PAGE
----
It’s no secret that the working world – and hiring in particular – has experienced major disruptions over the past couple of years. You already know the words people have used to describe what’s going on: unprecedented, unexpected, unpredictable. Record numbers of employees are leaving and companies are struggling to hire the talent they need, all while we’re still contending with a global pandemic.
So what does this mean for the future of hiring? First of all, it’s a lot harder to make predictions about the future! Luckily we have a company full of people who dedicate their time and energy to helping companies become great at hiring. The business and talent leaders at Greenhouse are tuned in to the world of talent and ready to share what they know. Here are their predictions on hiring trends to look out for this year.
Daniel Chait, CEO and Co-founder
I have said before that, “Change in DE&I happens only two ways: slowly, or not at all.” Companies made big splashy proclamations last year about DE&I in the wake of George Floyd's killing and other events. This year many of them are finding out that there is real work to be done and symbolic gestures alone do not solve the problems.
My prediction is that, this year, some companies will tire of the effort and fall back, just hoping not to get called out. Others will struggle as they see their symbolic efforts failing to make a difference, but still won’t do what they need to. The companies that really committed to programs of change in 2020 – and saw them through in 2021 – will start to see real benefits in 2022 and beyond. Those companies can serve as an example to others of how progress is made.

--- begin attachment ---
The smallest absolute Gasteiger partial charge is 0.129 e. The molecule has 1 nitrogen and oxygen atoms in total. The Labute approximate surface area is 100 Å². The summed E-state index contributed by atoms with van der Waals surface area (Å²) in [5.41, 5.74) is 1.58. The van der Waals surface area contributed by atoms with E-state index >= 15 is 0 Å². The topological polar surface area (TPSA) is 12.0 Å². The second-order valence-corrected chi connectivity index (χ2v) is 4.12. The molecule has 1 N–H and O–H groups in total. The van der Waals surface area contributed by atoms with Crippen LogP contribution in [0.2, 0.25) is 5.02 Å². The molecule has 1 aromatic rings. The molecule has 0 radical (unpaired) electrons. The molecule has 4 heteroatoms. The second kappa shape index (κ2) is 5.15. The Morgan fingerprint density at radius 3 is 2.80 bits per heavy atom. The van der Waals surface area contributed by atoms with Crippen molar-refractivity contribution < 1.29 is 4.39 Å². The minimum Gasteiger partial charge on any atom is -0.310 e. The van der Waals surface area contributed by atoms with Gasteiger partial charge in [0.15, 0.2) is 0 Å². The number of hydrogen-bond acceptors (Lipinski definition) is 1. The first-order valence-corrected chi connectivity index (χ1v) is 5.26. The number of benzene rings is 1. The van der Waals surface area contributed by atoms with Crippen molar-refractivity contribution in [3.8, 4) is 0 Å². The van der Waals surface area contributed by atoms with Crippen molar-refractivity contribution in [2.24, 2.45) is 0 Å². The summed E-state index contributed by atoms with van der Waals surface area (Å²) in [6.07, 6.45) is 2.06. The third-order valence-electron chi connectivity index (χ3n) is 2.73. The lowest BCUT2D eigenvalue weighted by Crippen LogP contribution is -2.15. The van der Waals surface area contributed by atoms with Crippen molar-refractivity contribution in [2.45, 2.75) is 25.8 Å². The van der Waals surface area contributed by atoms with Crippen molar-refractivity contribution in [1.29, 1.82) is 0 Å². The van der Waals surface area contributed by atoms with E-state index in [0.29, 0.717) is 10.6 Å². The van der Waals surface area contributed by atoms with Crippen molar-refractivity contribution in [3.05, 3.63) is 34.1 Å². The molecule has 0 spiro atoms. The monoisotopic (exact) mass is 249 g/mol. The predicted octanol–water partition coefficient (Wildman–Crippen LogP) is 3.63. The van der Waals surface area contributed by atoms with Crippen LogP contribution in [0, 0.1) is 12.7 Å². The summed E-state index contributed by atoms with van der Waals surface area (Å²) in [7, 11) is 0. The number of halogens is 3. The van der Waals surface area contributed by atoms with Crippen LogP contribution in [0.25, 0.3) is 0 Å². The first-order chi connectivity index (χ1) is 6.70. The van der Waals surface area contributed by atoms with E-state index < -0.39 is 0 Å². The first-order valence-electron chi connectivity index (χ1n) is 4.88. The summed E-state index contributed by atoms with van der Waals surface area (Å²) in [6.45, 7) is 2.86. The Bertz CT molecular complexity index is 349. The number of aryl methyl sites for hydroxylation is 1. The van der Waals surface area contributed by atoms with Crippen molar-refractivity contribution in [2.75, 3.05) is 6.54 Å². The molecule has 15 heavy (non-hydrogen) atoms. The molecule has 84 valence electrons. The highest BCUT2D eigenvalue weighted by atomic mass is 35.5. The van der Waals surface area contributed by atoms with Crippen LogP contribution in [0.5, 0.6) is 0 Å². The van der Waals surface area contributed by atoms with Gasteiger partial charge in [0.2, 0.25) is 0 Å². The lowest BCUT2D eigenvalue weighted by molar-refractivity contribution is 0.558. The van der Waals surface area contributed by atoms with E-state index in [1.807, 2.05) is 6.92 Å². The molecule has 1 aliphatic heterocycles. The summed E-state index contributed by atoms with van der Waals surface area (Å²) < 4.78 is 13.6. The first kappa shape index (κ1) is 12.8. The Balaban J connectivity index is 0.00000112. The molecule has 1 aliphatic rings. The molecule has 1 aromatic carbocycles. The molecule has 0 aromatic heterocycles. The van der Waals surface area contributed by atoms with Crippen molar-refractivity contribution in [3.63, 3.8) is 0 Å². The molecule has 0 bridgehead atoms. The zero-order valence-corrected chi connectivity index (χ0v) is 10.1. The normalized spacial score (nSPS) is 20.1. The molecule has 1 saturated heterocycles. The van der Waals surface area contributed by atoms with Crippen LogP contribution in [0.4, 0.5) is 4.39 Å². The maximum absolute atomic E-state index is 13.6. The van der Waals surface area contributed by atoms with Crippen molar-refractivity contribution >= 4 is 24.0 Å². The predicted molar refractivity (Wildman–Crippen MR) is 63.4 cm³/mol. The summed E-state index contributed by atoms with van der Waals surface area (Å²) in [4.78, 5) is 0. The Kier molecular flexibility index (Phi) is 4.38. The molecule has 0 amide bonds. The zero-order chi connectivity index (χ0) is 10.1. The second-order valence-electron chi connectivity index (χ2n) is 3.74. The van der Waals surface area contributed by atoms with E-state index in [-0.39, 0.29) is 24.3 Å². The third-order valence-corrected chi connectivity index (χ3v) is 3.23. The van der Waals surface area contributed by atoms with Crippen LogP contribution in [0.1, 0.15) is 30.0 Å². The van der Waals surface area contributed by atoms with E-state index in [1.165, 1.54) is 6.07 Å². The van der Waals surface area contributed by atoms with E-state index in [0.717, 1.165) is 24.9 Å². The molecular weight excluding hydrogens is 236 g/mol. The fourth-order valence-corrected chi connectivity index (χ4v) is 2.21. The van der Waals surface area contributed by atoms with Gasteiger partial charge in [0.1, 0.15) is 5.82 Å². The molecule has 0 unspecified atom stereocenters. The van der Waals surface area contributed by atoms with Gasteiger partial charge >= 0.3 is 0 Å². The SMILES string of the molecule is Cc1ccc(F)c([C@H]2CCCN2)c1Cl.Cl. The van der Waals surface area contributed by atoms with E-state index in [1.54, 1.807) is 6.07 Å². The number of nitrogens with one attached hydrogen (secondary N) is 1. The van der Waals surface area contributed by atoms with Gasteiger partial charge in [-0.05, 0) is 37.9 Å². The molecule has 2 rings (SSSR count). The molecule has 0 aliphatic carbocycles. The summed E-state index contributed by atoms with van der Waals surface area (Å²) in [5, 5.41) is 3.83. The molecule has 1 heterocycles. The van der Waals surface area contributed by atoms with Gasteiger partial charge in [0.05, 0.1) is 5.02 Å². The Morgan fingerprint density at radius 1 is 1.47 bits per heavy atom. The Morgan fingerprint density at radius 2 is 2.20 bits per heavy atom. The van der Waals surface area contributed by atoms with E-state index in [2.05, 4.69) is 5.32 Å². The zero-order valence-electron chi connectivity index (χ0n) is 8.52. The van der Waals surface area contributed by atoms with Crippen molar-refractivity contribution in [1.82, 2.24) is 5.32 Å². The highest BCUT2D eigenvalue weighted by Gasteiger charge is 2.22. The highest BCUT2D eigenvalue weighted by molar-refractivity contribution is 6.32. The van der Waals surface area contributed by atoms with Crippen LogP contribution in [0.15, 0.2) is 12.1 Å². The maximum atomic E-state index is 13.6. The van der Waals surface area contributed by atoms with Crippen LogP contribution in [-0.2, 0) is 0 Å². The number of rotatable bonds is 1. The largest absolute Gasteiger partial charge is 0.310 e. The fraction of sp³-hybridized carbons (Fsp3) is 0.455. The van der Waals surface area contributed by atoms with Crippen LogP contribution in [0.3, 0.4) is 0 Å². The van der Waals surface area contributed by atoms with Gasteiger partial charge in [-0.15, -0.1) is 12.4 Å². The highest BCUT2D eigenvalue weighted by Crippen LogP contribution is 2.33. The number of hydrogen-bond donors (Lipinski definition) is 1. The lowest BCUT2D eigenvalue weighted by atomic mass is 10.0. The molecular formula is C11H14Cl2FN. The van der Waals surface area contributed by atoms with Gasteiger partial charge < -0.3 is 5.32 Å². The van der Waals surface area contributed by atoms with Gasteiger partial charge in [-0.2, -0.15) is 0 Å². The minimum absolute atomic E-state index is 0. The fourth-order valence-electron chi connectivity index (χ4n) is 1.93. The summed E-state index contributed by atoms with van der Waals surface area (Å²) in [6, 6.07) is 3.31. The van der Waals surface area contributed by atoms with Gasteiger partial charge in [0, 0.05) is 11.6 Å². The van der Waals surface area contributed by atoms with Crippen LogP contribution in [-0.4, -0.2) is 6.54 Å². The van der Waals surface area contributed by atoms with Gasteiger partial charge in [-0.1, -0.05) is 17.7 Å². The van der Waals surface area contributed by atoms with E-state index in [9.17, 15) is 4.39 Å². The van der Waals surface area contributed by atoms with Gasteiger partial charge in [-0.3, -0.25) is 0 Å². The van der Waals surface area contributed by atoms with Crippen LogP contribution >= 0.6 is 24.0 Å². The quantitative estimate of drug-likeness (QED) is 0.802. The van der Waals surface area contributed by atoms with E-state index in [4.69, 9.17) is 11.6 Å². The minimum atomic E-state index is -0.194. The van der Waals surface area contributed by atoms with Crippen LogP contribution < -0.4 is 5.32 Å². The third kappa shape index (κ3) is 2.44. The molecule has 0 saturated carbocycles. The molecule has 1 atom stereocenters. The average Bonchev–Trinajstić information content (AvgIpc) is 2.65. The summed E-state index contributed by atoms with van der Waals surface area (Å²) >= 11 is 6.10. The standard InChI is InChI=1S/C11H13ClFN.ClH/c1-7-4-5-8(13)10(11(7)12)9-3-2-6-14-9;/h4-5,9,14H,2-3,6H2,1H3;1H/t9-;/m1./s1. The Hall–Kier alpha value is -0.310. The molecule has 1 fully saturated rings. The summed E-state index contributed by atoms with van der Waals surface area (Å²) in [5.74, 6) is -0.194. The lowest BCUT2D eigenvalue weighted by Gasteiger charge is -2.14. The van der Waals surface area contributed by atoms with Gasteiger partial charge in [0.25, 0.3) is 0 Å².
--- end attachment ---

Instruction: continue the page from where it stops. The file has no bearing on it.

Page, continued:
Jon Stross, President and Co-founder
Companies will face a whole new set of changes around hybrid workplaces. Standards will need to be developed around how to ensure fairness when some people go to the office full time, some part of the time and others remain fully remote. We’ve seen companies in the EU already starting to grapple with these issues and it’s now coming to the US.
This will have a noticeable impact on employees who have relocated and companies that have hired talent outside of commutable distances to the office. They’ll be faced with addressing pay disparities based on local standard of living costs. Questions will arise around “Is the US one big labor market and everyone should be paid the same?” and “Will expensive places to live (NYC, SF, etc.) still command higher salaries?” Over the next year, I expect more clarity as companies will have to declare where they stand.
Gary Davis, Diversity, Equity and Inclusion Advisory Director